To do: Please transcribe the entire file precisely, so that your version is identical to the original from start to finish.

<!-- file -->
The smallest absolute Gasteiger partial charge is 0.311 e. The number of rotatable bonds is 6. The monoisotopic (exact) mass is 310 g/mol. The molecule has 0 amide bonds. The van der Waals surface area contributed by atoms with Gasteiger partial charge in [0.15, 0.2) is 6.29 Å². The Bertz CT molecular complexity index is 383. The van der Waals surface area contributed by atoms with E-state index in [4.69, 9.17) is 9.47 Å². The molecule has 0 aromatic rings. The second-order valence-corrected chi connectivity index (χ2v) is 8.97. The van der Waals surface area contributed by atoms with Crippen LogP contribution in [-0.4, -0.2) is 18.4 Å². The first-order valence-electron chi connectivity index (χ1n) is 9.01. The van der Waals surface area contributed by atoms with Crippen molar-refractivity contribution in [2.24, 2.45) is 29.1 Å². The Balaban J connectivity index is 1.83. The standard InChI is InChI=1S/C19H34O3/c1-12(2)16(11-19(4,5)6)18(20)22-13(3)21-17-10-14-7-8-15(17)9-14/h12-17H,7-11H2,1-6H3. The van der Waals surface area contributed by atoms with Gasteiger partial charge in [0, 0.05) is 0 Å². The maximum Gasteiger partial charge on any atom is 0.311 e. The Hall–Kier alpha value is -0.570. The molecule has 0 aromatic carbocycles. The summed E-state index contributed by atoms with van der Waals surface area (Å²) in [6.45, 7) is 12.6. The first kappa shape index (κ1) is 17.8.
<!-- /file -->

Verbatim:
The smallest absolute Gasteiger partial charge is 0.311 e. The number of rotatable bonds is 6. The monoisotopic (exact) mass is 310 g/mol. The molecule has 0 amide bonds. The van der Waals surface area contributed by atoms with Gasteiger partial charge in [0.15, 0.2) is 6.29 Å². The Bertz CT molecular complexity index is 383. The van der Waals surface area contributed by atoms with E-state index in [4.69, 9.17) is 9.47 Å². The molecule has 0 aromatic rings. The second-order valence-corrected chi connectivity index (χ2v) is 8.97. The van der Waals surface area contributed by atoms with Crippen LogP contribution in [-0.4, -0.2) is 18.4 Å². The first-order valence-electron chi connectivity index (χ1n) is 9.01. The van der Waals surface area contributed by atoms with Crippen molar-refractivity contribution in [2.24, 2.45) is 29.1 Å². The Balaban J connectivity index is 1.83. The standard InChI is InChI=1S/C19H34O3/c1-12(2)16(11-19(4,5)6)18(20)22-13(3)21-17-10-14-7-8-15(17)9-14/h12-17H,7-11H2,1-6H3. The van der Waals surface area contributed by atoms with Gasteiger partial charge in [0, 0.05) is 0 Å². The maximum Gasteiger partial charge on any atom is 0.311 e. The Hall–Kier alpha value is -0.570. The molecule has 0 aromatic carbocycles. The summed E-state index contributed by atoms with van der Waals surface area (Å²) in [6.45, 7) is 12.6. The first kappa shape index (κ1) is 17.8.